WATCH: More than a dozen members of the endangered southern resident orca population were spotted in Puget Sound on Thursday and with them, a pint-sized hope for the future. Mary Griffin reports.
Researchers say a new calf has been born to the southern resident killer whales.
The new calf was spotted swimming beside L77, who was pregnant, near Vashon Island in Puget Sound. The K and L Pod southern resident killer whales were swimming on Thursday when a KING 5 helicopter was used to capture footage of the calf.
WATCH: Footage from KING 5 shows a new calf swimming with the Southern Resident killer whales.
The L and K pods were in the eastern Strait of Juan de Fuca Friday, heading to Victoria. Researchers are working on determining the sex of the new calf by photographs they are taking of the whales. The new whale is designated as L124 and weights 181 kilograms.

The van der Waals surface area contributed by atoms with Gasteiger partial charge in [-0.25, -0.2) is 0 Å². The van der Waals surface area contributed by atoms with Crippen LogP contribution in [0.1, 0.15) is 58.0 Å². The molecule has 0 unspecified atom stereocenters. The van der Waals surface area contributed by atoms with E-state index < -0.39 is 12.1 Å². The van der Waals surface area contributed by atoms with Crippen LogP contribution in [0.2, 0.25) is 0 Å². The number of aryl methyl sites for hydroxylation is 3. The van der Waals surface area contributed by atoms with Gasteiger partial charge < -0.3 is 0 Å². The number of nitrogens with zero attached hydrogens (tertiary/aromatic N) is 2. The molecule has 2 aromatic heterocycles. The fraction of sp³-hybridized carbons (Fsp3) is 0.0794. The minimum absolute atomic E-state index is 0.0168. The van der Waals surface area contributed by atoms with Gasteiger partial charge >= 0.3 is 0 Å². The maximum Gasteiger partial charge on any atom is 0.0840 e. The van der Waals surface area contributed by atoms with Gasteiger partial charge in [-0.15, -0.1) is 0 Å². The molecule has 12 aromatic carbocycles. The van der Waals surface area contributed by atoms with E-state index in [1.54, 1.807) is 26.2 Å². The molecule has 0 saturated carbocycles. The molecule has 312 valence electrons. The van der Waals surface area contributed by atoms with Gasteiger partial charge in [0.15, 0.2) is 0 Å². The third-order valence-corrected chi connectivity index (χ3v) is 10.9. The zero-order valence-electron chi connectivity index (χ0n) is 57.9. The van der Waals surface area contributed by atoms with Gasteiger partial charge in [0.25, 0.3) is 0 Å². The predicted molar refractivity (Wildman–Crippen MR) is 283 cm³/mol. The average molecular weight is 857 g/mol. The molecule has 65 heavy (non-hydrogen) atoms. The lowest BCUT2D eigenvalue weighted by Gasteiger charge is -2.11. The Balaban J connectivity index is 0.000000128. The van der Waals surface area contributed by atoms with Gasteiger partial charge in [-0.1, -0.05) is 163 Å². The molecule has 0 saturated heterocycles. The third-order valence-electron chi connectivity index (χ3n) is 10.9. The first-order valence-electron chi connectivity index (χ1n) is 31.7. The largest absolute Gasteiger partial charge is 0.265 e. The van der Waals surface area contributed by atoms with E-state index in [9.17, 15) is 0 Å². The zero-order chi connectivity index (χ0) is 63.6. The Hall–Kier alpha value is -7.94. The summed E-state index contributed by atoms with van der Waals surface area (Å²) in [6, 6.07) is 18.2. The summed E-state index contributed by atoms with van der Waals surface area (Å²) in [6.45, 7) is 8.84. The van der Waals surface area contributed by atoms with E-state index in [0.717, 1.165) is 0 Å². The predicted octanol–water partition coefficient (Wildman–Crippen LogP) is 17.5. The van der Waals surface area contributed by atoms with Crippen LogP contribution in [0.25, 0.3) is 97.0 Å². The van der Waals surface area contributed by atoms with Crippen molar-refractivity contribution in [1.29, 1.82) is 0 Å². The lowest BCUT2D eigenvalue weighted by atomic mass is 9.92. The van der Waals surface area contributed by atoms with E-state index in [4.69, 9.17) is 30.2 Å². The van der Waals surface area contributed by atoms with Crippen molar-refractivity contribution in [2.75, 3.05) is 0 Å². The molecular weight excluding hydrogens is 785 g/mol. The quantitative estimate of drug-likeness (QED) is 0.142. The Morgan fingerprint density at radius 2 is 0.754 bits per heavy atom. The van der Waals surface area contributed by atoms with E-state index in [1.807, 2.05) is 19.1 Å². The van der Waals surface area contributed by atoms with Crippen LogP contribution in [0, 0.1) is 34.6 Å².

This is the first birth in L pod in seven years.
.@kenbalcomb from the Center for Whale Research says the new southern resident orca calf, L124, appears healthy & weighs in at 181 kg. Mother is L77. This is the 1st birth to L Pod since 2012. @CHEK_News
— Mary Griffin (@Mary_Griffin_) January 11, 2019
The researchers, who are out on a boat, also want to determine the condition of all the whales.
Ken Balcomb, the Center for Whale Research Founder, told KING 5, the calf has a decade or more before it reaches sexual maturity and neonate mortality is 40 per cent.
Previous data showed there were 74 critically endangered southern resident killer whales left. The new calf would bring the number up to 75. There are two other pregnant whales in K pod and J pod. However, there are also two ill whales. K25, a 27-year-old-male, is failing from a lack of sufficient food and 42-year-old J17, a female, has a so-called peanut head – a misshapen head and neck caused by starvation.
WATCH: Full footage from the King 5 chopper showing the southern resident killer whales swimming in Puget Sound.
With files from Alison Morrow, King 5.